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I'm replacing a regular light switch with a new dimmer switch. When I pulled out the switch, there was a red and black wire that were slotted into the top of the switch, and then a thicker black wire slotted into the bottom. And the grounding wire. The new dimmer switch has a green and white wire - I know the green wire is the grounding wire but don't know which of the black and red wire from the outlet is the neutral and which is hot. Also, on the side of the dimmer switch are spots for Load and Line. So I have 3 wires to connect to the white (neutral) wire, the Load and the Line on the dimmer...

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    Black and red aren't going to be neutral. There are no neutrals with a conventional switch. One likely comes in from the source and one goes out to another branch of the circuit. Please post photos so we can be sure what we're telling you.
    – isherwood
    Aug 20 '20 at 20:21
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    Are you installing a smart switch/dimmer? They would have a neutral, white wire.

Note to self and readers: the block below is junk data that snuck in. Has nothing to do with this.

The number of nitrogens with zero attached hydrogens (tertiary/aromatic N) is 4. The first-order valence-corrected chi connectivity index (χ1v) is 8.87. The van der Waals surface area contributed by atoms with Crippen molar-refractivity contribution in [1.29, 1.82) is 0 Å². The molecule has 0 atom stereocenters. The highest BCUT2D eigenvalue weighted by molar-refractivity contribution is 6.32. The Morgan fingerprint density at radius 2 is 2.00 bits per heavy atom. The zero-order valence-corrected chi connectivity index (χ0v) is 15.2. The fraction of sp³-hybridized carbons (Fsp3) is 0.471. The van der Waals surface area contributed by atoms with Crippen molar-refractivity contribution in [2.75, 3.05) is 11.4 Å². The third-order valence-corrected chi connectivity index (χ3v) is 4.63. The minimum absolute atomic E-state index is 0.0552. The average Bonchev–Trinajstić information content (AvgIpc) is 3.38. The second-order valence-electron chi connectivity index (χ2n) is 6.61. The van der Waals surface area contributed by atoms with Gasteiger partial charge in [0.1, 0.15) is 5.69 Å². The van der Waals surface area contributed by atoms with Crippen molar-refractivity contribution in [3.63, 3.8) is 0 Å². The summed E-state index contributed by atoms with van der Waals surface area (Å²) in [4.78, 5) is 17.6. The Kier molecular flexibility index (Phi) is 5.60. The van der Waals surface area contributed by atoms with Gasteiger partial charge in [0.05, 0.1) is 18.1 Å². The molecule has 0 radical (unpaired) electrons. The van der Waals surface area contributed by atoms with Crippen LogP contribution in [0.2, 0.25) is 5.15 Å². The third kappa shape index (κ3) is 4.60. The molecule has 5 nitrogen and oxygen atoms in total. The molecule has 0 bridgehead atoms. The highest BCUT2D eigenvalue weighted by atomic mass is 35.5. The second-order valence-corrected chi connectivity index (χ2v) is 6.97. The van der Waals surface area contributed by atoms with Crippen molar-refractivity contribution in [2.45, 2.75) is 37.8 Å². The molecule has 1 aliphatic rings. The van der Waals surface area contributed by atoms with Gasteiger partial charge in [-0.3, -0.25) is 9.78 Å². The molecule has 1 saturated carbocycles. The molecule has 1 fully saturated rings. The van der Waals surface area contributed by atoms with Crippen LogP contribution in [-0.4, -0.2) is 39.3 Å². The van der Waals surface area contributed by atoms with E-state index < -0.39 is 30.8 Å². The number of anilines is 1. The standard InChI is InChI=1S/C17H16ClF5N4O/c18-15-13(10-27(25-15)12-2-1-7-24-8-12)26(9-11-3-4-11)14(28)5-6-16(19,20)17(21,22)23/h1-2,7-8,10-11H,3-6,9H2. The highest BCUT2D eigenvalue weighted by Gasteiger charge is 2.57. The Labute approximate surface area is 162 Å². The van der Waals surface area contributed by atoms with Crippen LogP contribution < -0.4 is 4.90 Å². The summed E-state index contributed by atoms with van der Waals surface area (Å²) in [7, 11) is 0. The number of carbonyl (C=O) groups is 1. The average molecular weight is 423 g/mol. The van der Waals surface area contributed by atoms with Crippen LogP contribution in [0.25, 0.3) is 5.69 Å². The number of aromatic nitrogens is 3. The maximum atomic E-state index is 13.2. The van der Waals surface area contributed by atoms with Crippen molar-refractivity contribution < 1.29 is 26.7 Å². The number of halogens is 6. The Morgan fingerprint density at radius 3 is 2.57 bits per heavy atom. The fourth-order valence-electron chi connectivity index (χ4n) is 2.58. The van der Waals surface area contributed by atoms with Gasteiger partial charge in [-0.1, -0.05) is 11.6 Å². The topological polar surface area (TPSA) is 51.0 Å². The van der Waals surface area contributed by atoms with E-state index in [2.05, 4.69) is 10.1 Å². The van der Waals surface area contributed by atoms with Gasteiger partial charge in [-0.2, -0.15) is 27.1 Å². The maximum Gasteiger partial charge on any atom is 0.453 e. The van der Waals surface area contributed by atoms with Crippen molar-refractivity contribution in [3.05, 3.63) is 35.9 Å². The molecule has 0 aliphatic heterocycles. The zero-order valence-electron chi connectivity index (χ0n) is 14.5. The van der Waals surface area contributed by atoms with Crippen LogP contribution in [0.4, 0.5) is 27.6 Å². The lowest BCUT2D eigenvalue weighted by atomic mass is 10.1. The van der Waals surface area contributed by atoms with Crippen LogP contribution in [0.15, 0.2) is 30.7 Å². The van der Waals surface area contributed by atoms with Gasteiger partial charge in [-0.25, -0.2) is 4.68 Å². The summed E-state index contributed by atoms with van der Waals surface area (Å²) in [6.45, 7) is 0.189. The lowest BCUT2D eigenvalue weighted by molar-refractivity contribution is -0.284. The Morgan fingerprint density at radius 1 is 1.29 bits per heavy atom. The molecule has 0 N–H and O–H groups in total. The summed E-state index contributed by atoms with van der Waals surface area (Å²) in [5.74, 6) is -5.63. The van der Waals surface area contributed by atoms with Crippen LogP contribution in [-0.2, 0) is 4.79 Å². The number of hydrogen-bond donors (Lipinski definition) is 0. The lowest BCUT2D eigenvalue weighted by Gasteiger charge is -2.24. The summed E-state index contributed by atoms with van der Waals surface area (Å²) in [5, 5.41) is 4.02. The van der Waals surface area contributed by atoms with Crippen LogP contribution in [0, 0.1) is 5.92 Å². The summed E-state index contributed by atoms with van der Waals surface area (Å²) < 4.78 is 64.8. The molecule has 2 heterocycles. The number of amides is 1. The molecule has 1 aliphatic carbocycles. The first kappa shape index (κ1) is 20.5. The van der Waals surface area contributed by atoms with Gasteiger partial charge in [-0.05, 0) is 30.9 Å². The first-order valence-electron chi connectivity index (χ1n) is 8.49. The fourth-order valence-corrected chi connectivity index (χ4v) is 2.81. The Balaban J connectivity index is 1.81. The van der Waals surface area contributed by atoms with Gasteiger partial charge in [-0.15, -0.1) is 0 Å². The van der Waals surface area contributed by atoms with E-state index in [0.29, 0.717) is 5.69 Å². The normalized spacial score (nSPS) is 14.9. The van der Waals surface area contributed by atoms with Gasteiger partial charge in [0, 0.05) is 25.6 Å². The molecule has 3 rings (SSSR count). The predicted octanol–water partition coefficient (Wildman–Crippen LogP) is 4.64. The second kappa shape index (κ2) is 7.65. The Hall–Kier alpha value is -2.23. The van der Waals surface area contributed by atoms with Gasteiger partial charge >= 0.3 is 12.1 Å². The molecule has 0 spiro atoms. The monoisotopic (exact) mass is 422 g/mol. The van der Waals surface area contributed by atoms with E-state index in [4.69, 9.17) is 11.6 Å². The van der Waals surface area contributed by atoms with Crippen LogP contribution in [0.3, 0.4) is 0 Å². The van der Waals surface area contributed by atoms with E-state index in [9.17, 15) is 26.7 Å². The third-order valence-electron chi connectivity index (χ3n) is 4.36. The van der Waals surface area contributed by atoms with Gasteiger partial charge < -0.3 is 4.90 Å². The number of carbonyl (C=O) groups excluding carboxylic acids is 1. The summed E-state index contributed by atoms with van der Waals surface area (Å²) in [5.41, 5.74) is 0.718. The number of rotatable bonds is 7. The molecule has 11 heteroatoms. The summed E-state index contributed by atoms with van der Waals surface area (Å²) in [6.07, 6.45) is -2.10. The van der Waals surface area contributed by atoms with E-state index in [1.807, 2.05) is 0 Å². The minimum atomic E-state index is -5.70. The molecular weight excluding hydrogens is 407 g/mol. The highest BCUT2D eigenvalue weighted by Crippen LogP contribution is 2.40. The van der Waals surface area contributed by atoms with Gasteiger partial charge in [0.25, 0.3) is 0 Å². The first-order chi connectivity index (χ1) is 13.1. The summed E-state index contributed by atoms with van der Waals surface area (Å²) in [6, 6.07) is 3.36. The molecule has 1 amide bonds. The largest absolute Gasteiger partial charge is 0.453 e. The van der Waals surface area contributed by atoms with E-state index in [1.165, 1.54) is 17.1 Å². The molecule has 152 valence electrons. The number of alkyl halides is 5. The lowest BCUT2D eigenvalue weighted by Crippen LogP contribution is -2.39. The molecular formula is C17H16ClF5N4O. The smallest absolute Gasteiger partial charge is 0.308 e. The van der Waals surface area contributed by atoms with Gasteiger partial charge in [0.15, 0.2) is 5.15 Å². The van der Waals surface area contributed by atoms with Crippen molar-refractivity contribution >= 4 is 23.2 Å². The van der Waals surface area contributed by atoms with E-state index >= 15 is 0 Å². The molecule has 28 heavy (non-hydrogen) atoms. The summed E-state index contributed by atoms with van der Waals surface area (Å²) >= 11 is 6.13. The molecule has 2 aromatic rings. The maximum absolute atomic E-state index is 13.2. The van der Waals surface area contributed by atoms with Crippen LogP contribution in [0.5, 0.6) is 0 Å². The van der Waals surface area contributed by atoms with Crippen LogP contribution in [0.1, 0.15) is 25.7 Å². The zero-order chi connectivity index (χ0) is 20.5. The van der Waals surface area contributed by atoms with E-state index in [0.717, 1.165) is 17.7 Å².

– JACK
    Aug 20 '20 at 20:22
  • Will the dimmer a light fixture or an outlet?
    – JACK
    Aug 20 '20 at 20:26
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    Could you define what you mean by slotted , I ask because if backstabbed a larger wire size should not fit backstabs.
    – Ed Beal
    Aug 20 '20 at 22:39
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    Can you post photos of the inside of the box please? Aug 20 '20 at 23:57
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You need to use a voltage tester while the circuit is on to identify which is the load and which is the line. The line comes from the circuit break to the switch. As long as you have power, that will be hot. The load is from the switch to the light/outlet/etc. That will only be hot when the switch is in the on state.

Neutral is its own wire. Generally white, and will be in the back of the junction box capped (unused). You connect the smart/dimmer white wire to this wire.

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